Sunday, November 4, 2012

1167. Kidney stones in a Miniature Schnauzer

The vomiting Miniature Schnauzer has kidney stones
Dr Sing Kong Yuen, BVMS (Glasgow), MRCVS
05 November, 2012  
Be Kind To Pets
Veterinary Education
Project 2010-0129

1167. Kidney stones in a Miniature Schnauzer

Yesterday, Nov 4, 2012 I attended a SVA continuing education lecture "Urolithiasis" by Adjunct Associate Professor Philip A Moses, BVSc, MRCVS, Cert SAO, FANZCVS, CMAVA, Memb AO, Specialist Small Animal Surgeon, Veterinary Specialist Services, Underwood and Gold Coast, Australia

Much can be learnt from experienced veterinary surgeons. These are his advices regarding kidney stones.

1. Around 4% of the urinary stone cases are kidney stones. Therefore, always X-ray the kidneys as well as the bladder.

2. All vets should get the urinary stone analysed. It is not enough to just remove the stones and not analyse it. He cited one case where a loyal client lost faith in the vet who removed the stones the 2nd time and stones recurred again the 3rd time. Some vets don't get the stones analysed if the client is on a tight budget but this against medical advice should be recorded.

3. He would removed the kidney stone in the renal pelvis if the renal incision needed is less than 20% of the length of the kidney. For example, 1 cm incision length for a 5-cm long kidney. If it is 50% and more, it is unlikely that the kidney will function normally post-op.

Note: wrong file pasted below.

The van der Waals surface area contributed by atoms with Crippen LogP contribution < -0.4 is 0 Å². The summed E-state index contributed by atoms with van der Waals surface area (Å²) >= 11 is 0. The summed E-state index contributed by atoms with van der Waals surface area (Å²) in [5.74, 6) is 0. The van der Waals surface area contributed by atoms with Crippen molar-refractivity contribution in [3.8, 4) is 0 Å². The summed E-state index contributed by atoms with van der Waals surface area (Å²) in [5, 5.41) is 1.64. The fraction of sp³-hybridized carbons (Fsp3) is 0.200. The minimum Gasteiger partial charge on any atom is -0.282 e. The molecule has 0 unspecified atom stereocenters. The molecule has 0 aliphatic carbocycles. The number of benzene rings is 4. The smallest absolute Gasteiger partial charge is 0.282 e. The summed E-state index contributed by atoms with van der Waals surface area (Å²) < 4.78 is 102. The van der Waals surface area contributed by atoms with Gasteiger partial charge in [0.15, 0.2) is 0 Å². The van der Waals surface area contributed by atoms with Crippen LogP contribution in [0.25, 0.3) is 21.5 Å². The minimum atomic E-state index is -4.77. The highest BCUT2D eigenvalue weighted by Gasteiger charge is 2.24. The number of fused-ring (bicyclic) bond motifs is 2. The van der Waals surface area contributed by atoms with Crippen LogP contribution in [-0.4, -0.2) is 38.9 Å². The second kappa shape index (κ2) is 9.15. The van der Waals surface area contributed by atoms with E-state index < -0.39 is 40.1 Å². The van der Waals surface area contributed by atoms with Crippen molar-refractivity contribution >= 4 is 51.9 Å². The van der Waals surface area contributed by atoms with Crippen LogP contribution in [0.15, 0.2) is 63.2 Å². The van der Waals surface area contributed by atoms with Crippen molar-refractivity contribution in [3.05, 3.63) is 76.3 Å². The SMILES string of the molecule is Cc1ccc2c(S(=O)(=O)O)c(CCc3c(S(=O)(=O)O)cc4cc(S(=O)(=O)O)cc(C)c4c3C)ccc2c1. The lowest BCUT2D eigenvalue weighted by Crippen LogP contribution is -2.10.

4. Struvite stones and other stones do recur and this must be told to the dog owner.

5. In the US, there seems to be a higher rate in the occurrence of calcium oxalate stones.

6. As long as the vet monitor regularly post-op, most struvite stones will dissolve if the Urinary Tract Infection (UTI) can be controlled. While stones are there, there will be bacteria inside the bladder. Hence there is a need to give antibiotics even if these must be given for a long period of time. Regular monitoring via urine analysis and ultrasound are recommended.

7. "Can large struvite stones really dissolve by the dog eating stone-dissolving diets?" I asked him. "Yes," he said. "There have been reports of such cases."

"Have you or your colleagues achieve success in such cases?" I asked.
"No," he said. "I just remove them surgically."

Owners in Singapore seldom bother to do regular monitoring though.

Below are X-rays of one of my cases of kidney stones seen in a Miniature Schnauzer in Oct 2012. I advise the busy owner to do regular monitoring but this needs time from him to bring in the dog for examination. He has many things to do and so I don't know whether his dog will get a 3rd occurrence. It is costly to operate and some owners just get the dog euthanased. Yet this struvite stone disease can be prevented if the owner spends time to get the tests done.

tpvets_logo.jpg (2726 bytes) 5742. Kidney stone Nov 11? Vet 1 did not extend the X-ray area to the kidneys in this first occurrence tpvets_logo.jpg (2726 bytes) 5742. Kidney stone Aug 12. Vet 1 did X-ray the left kidney area and a stone can be seen tpvets_logo.jpg (2726 bytes) 5743. Kidney stone Oct 12. My X-ray shows the kidney stone too 2 months after Vet 1's X-ray in Aug 2012.
tpvets_logo.jpg (2726 bytes) 5742. Kidney stone Nov 11? tpvets_logo.jpg (2726 bytes) 5743. Kidney stone Aug 12 tpvets_logo.jpg (2726 bytes) 5745. Kidney stone Oct 12

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